FIRE - RESCUE - EMS

On a stormy winters night, December 19th, 1858, the town of North East was hit by it's first major destructive fire as of record. A row of buildings from the Presbyterian Church, east to Main and Lake streets was consumed by the flames. Thirteen and one half years later, fire once again struck the town of North East and erased from sight a number of wooden buildings on Main Street. In 1878, North East Borough Council took it's first step in the area of fire protection, purchasing a hand-forced pump for $36.05. This pump would prove to be inadequate only six years after purchase. By the year 1884, the residents of North East demanded better fire protection. Borough council responded with the construction of a ten mile water system that supplied downtown hydrants from a reservoir on the hill. The project cost the Borough of North East $20,000.00 and was completed in 1885. With this completed water system and the interest of many residents, the idea of an established fire fighting organization was formed. On the evening of December 31st, 1885, the Citizens Hose Company was formed at Main and Vine streets. Citizens Hose Company took residence at Borough Hall on Vine Street. On the same exact evening, on the other side of town, the Fuller Hose Company was formed after a donation from Ezra N. Fuller of one hundred dollars.With the completion of the water system and two hose companies on either side of town, the North East Borough enacted Ordinance 60 (see right) on Match 3rd, 1886, along with making Mr. Frank Wells the first Fire Chief of the fledgling North East Fire Department.

Early documents pertaining to the meetings of the Citizen's Hose Company are unable to be uncovered. The minutes of the Fuller Hose Company indicate that they were aggressive in attempting to become an able hose company. Exactly why two fire companies were formed is not known. It is often believed, and a commonly accepted theory, that the Citizen's Hose Company was formed to protect the Borough only, while Fuller Hose was formed to protect the borough and outlying areas. This is not the case. That decision was not made until the early 1920's at Borough Council's request after it had purchased North East's first mechanical pumper for the Crescent Hose Company. The following speculation was offered in "The First Hundred Years" (a book published in 1986 by the NEFD Centeniary Planning Committee:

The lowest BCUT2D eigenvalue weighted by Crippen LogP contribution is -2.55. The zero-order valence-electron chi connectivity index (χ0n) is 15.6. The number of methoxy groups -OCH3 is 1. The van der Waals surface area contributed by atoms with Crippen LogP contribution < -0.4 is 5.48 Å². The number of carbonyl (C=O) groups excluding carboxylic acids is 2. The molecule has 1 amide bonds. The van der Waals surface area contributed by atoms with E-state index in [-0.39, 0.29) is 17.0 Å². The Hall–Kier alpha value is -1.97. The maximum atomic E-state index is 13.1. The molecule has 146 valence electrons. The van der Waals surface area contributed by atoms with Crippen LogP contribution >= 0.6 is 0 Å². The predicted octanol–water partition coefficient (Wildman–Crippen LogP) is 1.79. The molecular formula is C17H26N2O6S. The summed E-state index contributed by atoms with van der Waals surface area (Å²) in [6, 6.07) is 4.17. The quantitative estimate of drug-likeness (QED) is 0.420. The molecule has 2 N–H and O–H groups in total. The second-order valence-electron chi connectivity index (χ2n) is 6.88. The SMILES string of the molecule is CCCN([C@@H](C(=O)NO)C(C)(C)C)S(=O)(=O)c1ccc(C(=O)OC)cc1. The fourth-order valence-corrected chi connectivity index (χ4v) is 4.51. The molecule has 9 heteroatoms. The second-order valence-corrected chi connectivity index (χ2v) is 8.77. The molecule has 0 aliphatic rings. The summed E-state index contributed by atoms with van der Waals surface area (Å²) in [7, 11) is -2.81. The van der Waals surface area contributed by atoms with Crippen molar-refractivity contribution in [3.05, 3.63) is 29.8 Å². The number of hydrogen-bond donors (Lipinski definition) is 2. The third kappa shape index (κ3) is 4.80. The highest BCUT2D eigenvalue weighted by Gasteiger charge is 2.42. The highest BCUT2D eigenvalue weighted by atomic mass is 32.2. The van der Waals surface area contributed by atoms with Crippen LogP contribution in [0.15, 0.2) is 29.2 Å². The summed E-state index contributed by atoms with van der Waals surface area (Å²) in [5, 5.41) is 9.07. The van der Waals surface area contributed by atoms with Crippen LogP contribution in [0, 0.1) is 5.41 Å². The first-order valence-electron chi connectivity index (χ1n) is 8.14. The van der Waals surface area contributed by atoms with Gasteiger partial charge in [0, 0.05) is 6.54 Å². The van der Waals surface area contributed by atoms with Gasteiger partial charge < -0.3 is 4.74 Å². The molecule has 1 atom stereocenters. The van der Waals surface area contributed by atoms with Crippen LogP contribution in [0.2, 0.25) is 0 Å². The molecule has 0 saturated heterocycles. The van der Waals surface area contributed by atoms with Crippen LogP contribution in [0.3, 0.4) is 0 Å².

"The Borough of North East at the time of these organizational meetings was pretty much developed into two
seperate business and residential sections. One was the Clinton, South Pearl, Robinson, and Wall Street area
along with the railroad access which can be called the "southern section." The other, the "northern section" consisted
of Main, Lake, and Vine Streets what is today called the downtown of North East at the intersection of major routes
through town. Upon completion of the water system that serviced all areas of the borough, there apparently were
strong feelings amongst the townspeople in both sections that they wanted a hose company in their section and that
it be the first one established. This competition between the two groups was apparently strong and unfortunatley harsh
in later accounts kept by the Crescent Hose Company. Despite the competition between the townspeople, the
development of two hose companies rather than one was strategically the best result."